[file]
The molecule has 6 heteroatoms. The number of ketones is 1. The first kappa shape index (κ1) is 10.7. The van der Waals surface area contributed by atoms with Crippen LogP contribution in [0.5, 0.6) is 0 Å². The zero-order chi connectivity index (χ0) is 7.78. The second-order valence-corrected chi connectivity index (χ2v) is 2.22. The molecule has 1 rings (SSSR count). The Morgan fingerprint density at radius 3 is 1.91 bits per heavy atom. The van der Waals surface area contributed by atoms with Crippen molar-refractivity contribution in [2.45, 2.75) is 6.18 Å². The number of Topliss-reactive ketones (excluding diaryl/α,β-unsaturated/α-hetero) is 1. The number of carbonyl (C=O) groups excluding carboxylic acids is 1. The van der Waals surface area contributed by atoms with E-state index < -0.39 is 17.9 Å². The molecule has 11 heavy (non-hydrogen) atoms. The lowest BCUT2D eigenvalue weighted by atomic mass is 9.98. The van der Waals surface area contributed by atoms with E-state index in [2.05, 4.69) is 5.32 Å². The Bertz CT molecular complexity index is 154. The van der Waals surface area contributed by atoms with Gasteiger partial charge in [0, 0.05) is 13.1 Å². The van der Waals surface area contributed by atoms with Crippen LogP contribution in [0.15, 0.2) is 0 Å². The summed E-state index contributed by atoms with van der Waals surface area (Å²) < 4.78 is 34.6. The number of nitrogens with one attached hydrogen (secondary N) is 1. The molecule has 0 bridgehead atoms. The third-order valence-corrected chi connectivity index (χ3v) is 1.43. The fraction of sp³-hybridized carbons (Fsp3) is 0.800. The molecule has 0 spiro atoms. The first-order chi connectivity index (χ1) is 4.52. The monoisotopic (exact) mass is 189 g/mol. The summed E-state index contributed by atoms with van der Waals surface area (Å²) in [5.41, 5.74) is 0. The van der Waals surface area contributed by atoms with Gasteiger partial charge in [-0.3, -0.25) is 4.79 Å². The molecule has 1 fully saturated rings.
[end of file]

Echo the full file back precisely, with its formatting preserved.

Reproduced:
The molecule has 6 heteroatoms. The number of ketones is 1. The first kappa shape index (κ1) is 10.7. The van der Waals surface area contributed by atoms with Crippen LogP contribution in [0.5, 0.6) is 0 Å². The zero-order chi connectivity index (χ0) is 7.78. The second-order valence-corrected chi connectivity index (χ2v) is 2.22. The molecule has 1 rings (SSSR count). The Morgan fingerprint density at radius 3 is 1.91 bits per heavy atom. The van der Waals surface area contributed by atoms with Crippen molar-refractivity contribution in [2.45, 2.75) is 6.18 Å². The number of Topliss-reactive ketones (excluding diaryl/α,β-unsaturated/α-hetero) is 1. The number of carbonyl (C=O) groups excluding carboxylic acids is 1. The van der Waals surface area contributed by atoms with E-state index < -0.39 is 17.9 Å². The molecule has 11 heavy (non-hydrogen) atoms. The lowest BCUT2D eigenvalue weighted by atomic mass is 9.98. The van der Waals surface area contributed by atoms with E-state index in [2.05, 4.69) is 5.32 Å². The Bertz CT molecular complexity index is 154. The van der Waals surface area contributed by atoms with Gasteiger partial charge in [0, 0.05) is 13.1 Å². The van der Waals surface area contributed by atoms with Crippen LogP contribution in [0.15, 0.2) is 0 Å². The summed E-state index contributed by atoms with van der Waals surface area (Å²) < 4.78 is 34.6. The number of nitrogens with one attached hydrogen (secondary N) is 1. The molecule has 0 bridgehead atoms. The third-order valence-corrected chi connectivity index (χ3v) is 1.43. The fraction of sp³-hybridized carbons (Fsp3) is 0.800. The molecule has 0 spiro atoms. The first-order chi connectivity index (χ1) is 4.52. The monoisotopic (exact) mass is 189 g/mol. The summed E-state index contributed by atoms with van der Waals surface area (Å²) in [5.41, 5.74) is 0. The van der Waals surface area contributed by atoms with Gasteiger partial charge in [-0.3, -0.25) is 4.79 Å². The molecule has 1 fully saturated rings.